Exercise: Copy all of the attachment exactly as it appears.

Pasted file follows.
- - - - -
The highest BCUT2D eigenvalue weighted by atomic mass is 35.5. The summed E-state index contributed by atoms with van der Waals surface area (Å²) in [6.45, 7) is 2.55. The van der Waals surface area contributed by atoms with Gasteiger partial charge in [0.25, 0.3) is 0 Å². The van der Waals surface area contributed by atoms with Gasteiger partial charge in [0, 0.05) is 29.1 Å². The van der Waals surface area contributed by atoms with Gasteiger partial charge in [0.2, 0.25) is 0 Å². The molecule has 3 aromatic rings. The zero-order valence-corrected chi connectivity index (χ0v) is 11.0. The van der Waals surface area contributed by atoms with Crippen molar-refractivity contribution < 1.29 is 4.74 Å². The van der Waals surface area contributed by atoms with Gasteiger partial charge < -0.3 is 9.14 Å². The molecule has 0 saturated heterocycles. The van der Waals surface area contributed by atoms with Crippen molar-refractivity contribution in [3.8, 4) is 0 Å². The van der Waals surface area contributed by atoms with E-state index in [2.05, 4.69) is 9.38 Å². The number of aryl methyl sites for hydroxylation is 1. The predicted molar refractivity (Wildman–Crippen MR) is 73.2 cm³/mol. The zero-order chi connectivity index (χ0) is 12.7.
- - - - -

The highest BCUT2D eigenvalue weighted by atomic mass is 35.5. The summed E-state index contributed by atoms with van der Waals surface area (Å²) in [6.45, 7) is 2.55. The van der Waals surface area contributed by atoms with Gasteiger partial charge in [0.25, 0.3) is 0 Å². The van der Waals surface area contributed by atoms with Gasteiger partial charge in [0, 0.05) is 29.1 Å². The van der Waals surface area contributed by atoms with Gasteiger partial charge in [0.2, 0.25) is 0 Å². The molecule has 3 aromatic rings. The zero-order valence-corrected chi connectivity index (χ0v) is 11.0. The van der Waals surface area contributed by atoms with Crippen molar-refractivity contribution < 1.29 is 4.74 Å². The van der Waals surface area contributed by atoms with Gasteiger partial charge < -0.3 is 9.14 Å². The molecule has 0 saturated heterocycles. The van der Waals surface area contributed by atoms with Crippen molar-refractivity contribution in [3.8, 4) is 0 Å². The van der Waals surface area contributed by atoms with E-state index in [2.05, 4.69) is 9.38 Å². The number of aryl methyl sites for hydroxylation is 1. The predicted molar refractivity (Wildman–Crippen MR) is 73.2 cm³/mol. The zero-order chi connectivity index (χ0) is 12.7.